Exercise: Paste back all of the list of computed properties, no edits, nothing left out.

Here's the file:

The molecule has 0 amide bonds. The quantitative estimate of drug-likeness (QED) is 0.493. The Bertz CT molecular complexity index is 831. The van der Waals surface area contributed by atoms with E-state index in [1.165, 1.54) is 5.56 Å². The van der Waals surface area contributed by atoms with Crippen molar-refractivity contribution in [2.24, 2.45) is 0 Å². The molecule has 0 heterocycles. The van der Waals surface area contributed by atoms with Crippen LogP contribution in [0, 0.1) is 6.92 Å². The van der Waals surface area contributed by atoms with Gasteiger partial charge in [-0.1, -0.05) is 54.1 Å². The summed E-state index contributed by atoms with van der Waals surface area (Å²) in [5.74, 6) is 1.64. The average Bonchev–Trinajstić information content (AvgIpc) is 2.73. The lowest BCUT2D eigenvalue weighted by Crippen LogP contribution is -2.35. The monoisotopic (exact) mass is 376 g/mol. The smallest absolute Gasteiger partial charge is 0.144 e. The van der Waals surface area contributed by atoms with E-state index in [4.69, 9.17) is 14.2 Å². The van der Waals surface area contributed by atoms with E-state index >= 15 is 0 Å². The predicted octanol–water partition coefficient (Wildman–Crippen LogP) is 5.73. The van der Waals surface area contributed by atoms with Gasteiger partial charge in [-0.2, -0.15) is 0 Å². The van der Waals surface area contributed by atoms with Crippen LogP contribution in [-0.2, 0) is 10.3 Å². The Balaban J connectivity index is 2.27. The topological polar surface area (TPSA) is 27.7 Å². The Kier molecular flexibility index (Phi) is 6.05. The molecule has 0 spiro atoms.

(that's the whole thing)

The molecule has 0 amide bonds. The quantitative estimate of drug-likeness (QED) is 0.493. The Bertz CT molecular complexity index is 831. The van der Waals surface area contributed by atoms with E-state index in [1.165, 1.54) is 5.56 Å². The van der Waals surface area contributed by atoms with Crippen molar-refractivity contribution in [2.24, 2.45) is 0 Å². The molecule has 0 heterocycles. The van der Waals surface area contributed by atoms with Crippen LogP contribution in [0, 0.1) is 6.92 Å². The van der Waals surface area contributed by atoms with Gasteiger partial charge in [-0.1, -0.05) is 54.1 Å². The summed E-state index contributed by atoms with van der Waals surface area (Å²) in [5.74, 6) is 1.64. The average Bonchev–Trinajstić information content (AvgIpc) is 2.73. The lowest BCUT2D eigenvalue weighted by Crippen LogP contribution is -2.35. The monoisotopic (exact) mass is 376 g/mol. The smallest absolute Gasteiger partial charge is 0.144 e. The van der Waals surface area contributed by atoms with E-state index in [4.69, 9.17) is 14.2 Å². The van der Waals surface area contributed by atoms with E-state index >= 15 is 0 Å². The predicted octanol–water partition coefficient (Wildman–Crippen LogP) is 5.73. The van der Waals surface area contributed by atoms with Gasteiger partial charge in [-0.2, -0.15) is 0 Å². The van der Waals surface area contributed by atoms with Crippen LogP contribution in [-0.2, 0) is 10.3 Å². The Balaban J connectivity index is 2.27. The topological polar surface area (TPSA) is 27.7 Å². The Kier molecular flexibility index (Phi) is 6.05. The molecule has 0 spiro atoms.